Nebraska Academy of Sciences
Date of this Version
Published in Transactions of the Nebraska Academy of Sciences, Volume 3 (1976).
Limnetic microcrustacean communities of 5 flood control reservoirs in the Salt Valley Watershed of Southeastern Nebraska were studied from June 1968 to January 1970. The average community during summer was comprised of 3.2 c1adoceran and 2.4 copepod species. Cladoceran densities usually exceeded those of the copepods. Bosmina longirostris was found in the more productive reservoirs while Bosmina coregoni inhabited the light-limited, nonproductive reservoirs. Congeneneric occurrences of Diaptomus species were common in three of the five reservoirs. Congeneric Daphnia occurrences were found on 61 percent of the sampling dates, excluding one reservoir in which only one species of Daphnia was found. The most abundant species of Daphnia seldom outnumbered the less abundant species by more than 10 times and it was not uncommon to find ratios lower than 5:1.
The species composition of limnetic zooplankton communities is one parameter of limnological importance that has received little study in Midwestern reservoirs. Pearse (1905) and Fordyce (1901) surveyed crustacean fauna in natural lakes of Nebraska but nothing is reported on the structure of zooplankton communities. It has been shown that open water plankton communities are quite simple in terms of the number of species found on any given sampling date (Anderson, 1971; Armitage, 1961; Pennak, 1957; Timms, 1968). This paper considers species composition in some reservoirs in a Midwestern agricultural area where surface runoff provides an abundance of chemical factors necessary to sustain high levels of organic production.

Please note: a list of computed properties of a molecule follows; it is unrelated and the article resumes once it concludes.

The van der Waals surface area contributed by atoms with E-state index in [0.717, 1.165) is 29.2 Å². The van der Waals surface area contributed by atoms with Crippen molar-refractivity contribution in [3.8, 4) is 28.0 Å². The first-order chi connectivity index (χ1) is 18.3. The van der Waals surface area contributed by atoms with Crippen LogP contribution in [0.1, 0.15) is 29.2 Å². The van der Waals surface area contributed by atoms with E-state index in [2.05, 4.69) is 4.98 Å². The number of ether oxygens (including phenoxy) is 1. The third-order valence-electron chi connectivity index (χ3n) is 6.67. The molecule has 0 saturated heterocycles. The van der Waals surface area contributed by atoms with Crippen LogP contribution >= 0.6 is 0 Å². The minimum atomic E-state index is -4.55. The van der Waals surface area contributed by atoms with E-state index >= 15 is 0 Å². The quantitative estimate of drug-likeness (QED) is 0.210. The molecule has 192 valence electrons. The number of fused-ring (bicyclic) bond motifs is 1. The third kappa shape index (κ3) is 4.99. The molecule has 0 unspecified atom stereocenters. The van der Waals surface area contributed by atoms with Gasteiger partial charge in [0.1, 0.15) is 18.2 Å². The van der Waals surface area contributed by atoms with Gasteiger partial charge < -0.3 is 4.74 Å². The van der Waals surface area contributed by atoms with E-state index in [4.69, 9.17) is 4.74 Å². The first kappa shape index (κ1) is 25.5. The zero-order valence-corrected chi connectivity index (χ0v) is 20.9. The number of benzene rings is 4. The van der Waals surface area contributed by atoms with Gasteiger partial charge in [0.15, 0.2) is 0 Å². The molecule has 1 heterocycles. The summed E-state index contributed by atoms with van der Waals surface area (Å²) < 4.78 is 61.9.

The Study of Reservoirs
Branched Oak, Holmes, Pawnee, Stagecoach and Wagontrain reservoirs, built as flood control and soil conservation projects in the Salt Valley Watershed of eastern Nebraska, were studied from June 1968-December 1970. Drainage areas consist primarily of agricultural and pasture lands. About three-quarters of the 28 inches of annual precipitation occurs in spring and summer. The reservoirs are all shallow with mean depths varying between 2.0 and 4.5 m and ranging in area from 112 to 1800 acres. Quite strong southerly winds that prevail in summer coupled with the shallowness of the reservoirs prevents stable thermal stratification. Holmes and Wagon train are turbid, light-limited reservoirs that have low organic production. Pawnee, Stagecoach and Branched Oak reservoirs are clearer with abundant growths of rooted aquatics and algae in midsummer and showing rapid eutrophication (Hergenrader and Hammer, 1973).
Copyright 1976 by author(s).